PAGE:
I did get a load of free books at the end - a dozen of them! The publicity ladies were saying goodbye and then just started scouring their bookshelves, grabbing books and chucking them at me. It made getting the Tube back pretty annoying but I have a stack of new books to enjoy over the summer holidays!

I braved a trip to Stevenage on the weekend, mainly because daddy has become some pathetic in this whole Antoinette/divorce debacle that I think he needed the company. Siobhan was going, as well, so that made the whole thing a little better - daddy got the chance to whinge and I had the opportunity to spend a few days with Vaughnsy. It was actually kind of disturbing how little things change in middle-class suburbia - everything was exactly the same. Not that I expected things to be drastically different or anything but you'd think the passage of two years would show up somehow. Though, my old room does resemble nothing less than a transit camp nowadays. I went in there on the Saturday night to find my bed missing and piles of random shit left over by Antoinette and Dominique. I picked through some of the useless tat, just to see if I'd missed anything, but all I wanted to bring back to Ricky with me was my Holy Communion dress and my old children's books. Felt a little sad over my abandoned teddies squashed into my old wardrobe, though.

We didn't get up to much - not that bank holiday weather would ever allow you to - just lazed about in front of the open fire daddy slaved over and geeked out over Star Trek. I got to meet Dominique's guinea pig, as well, (named Susie, bizarrely, after an ex-girlfriend of daddy's) and basically laid claim to it for the whole weekend, keeping it in my lap for ages and stroking the thing half to death (though I'm sure she enjoyed it, if her purring is anything to go by). Anything that falls under the thrall of Dominique is to be pitied, after all, and given some extra lovin'.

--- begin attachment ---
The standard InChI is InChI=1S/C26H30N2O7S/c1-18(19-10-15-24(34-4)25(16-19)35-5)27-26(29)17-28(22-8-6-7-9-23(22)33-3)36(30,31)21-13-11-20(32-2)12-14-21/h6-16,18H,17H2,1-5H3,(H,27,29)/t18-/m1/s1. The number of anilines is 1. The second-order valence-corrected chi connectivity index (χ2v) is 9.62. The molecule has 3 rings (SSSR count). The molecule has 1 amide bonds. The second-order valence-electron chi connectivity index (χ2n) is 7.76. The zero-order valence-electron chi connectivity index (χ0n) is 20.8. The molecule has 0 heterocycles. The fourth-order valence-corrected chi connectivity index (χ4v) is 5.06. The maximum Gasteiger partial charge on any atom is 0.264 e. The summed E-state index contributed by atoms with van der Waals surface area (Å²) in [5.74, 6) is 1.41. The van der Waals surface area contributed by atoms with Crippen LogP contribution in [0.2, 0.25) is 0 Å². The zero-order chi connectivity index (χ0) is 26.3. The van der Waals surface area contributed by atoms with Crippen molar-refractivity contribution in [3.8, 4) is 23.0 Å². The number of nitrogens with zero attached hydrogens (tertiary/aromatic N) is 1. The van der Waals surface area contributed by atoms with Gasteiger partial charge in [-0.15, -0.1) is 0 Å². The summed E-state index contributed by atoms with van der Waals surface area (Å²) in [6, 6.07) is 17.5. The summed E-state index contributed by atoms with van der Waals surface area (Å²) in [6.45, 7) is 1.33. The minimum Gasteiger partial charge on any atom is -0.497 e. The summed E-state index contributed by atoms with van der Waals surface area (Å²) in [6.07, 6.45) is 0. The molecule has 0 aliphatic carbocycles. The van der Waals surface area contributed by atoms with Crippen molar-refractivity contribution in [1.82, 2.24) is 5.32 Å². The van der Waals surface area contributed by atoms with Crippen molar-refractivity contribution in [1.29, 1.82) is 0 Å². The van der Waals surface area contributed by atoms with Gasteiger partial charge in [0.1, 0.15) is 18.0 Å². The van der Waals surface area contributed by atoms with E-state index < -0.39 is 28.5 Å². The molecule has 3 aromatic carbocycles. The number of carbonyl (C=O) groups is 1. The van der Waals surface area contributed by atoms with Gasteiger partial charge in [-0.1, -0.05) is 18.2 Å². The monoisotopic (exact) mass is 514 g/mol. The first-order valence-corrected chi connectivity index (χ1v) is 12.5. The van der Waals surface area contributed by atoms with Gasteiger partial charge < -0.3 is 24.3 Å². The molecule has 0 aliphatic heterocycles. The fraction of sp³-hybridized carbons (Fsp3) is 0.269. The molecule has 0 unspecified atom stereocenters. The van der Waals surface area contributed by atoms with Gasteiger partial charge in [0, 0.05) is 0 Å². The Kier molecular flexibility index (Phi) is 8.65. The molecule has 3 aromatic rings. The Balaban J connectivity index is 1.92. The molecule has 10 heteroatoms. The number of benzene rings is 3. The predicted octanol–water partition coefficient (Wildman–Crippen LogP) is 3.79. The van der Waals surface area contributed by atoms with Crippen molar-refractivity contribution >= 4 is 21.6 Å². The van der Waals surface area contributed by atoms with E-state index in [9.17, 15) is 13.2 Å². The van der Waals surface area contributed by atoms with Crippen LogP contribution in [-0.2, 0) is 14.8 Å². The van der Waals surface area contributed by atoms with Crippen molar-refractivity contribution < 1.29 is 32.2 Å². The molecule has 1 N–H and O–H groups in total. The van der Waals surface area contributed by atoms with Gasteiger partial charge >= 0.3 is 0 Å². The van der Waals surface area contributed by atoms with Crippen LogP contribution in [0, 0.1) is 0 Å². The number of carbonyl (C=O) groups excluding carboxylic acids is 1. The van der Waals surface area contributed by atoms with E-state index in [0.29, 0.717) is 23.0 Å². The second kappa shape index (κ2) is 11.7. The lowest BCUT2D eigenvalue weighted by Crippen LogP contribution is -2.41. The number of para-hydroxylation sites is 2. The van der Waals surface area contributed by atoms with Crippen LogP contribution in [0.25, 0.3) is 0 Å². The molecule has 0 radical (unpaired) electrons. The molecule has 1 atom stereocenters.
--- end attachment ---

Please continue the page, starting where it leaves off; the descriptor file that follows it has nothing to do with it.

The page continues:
I'm in Londinium for some R&R tomorrow - or, in other words, for some shopping. I got down on the Saturday before my birthday, as I was in town for some birthday cocktails with Vaughnsy, but I didn't really get it all out of the way. We went to Match EC1, which was fairly quiet for a London bar on a Saturday night but we had a nice chat with the bartender - he was one of those sorts that you could just tell what sort of flavours you were into and he'd create a new cocktail on the spot! There's something undeniably sexy about a man who can create fancy booze. Shelled out eighty quid for the night (I picked up the tab) but it was worth it all - especially when I got banana beer and chocolate coffee and funny, popcorn-flavoured candles (strangely addictive in terms of sniffing) out of Vaughnsy as a birthday present. A quiet birthday, then, but I quite like it that way.